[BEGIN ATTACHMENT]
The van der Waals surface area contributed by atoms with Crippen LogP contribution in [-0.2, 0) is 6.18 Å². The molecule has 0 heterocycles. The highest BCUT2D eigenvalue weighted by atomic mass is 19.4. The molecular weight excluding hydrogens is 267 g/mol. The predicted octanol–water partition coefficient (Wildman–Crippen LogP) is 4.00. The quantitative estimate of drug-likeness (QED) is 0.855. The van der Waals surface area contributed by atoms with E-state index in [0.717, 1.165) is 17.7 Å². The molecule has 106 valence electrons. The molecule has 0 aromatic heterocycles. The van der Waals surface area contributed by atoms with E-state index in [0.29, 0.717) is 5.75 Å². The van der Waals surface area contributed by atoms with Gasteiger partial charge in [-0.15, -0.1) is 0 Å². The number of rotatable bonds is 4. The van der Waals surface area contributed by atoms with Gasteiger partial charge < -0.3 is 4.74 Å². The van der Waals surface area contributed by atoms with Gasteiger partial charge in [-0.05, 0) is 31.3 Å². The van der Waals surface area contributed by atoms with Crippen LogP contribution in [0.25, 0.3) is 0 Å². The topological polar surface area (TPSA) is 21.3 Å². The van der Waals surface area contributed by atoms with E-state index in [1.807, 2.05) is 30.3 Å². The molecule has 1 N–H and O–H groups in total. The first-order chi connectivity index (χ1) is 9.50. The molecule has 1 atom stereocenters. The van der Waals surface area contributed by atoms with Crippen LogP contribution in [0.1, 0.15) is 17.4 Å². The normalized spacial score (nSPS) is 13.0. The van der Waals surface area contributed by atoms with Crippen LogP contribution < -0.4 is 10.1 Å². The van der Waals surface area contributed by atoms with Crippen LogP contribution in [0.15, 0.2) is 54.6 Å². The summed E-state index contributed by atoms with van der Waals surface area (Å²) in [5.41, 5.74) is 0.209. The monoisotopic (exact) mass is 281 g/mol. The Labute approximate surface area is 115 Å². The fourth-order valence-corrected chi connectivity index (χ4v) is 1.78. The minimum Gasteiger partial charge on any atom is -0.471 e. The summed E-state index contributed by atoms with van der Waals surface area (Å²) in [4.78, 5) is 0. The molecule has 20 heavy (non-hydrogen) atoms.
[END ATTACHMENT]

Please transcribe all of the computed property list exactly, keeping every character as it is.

The van der Waals surface area contributed by atoms with Crippen LogP contribution in [-0.2, 0) is 6.18 Å². The molecule has 0 heterocycles. The highest BCUT2D eigenvalue weighted by atomic mass is 19.4. The molecular weight excluding hydrogens is 267 g/mol. The predicted octanol–water partition coefficient (Wildman–Crippen LogP) is 4.00. The quantitative estimate of drug-likeness (QED) is 0.855. The van der Waals surface area contributed by atoms with E-state index in [0.717, 1.165) is 17.7 Å². The molecule has 106 valence electrons. The molecule has 0 aromatic heterocycles. The van der Waals surface area contributed by atoms with E-state index in [0.29, 0.717) is 5.75 Å². The van der Waals surface area contributed by atoms with Gasteiger partial charge in [-0.15, -0.1) is 0 Å². The number of rotatable bonds is 4. The van der Waals surface area contributed by atoms with Gasteiger partial charge < -0.3 is 4.74 Å². The van der Waals surface area contributed by atoms with Gasteiger partial charge in [-0.05, 0) is 31.3 Å². The van der Waals surface area contributed by atoms with Crippen LogP contribution in [0.25, 0.3) is 0 Å². The topological polar surface area (TPSA) is 21.3 Å². The van der Waals surface area contributed by atoms with E-state index in [1.807, 2.05) is 30.3 Å². The molecule has 1 N–H and O–H groups in total. The first-order chi connectivity index (χ1) is 9.50. The molecule has 1 atom stereocenters. The van der Waals surface area contributed by atoms with Crippen LogP contribution in [0.1, 0.15) is 17.4 Å². The normalized spacial score (nSPS) is 13.0. The van der Waals surface area contributed by atoms with Crippen LogP contribution < -0.4 is 10.1 Å². The van der Waals surface area contributed by atoms with Crippen LogP contribution in [0.15, 0.2) is 54.6 Å². The summed E-state index contributed by atoms with van der Waals surface area (Å²) in [5.41, 5.74) is 0.209. The monoisotopic (exact) mass is 281 g/mol. The Labute approximate surface area is 115 Å². The fourth-order valence-corrected chi connectivity index (χ4v) is 1.78. The minimum Gasteiger partial charge on any atom is -0.471 e. The summed E-state index contributed by atoms with van der Waals surface area (Å²) in [4.78, 5) is 0. The molecule has 20 heavy (non-hydrogen) atoms.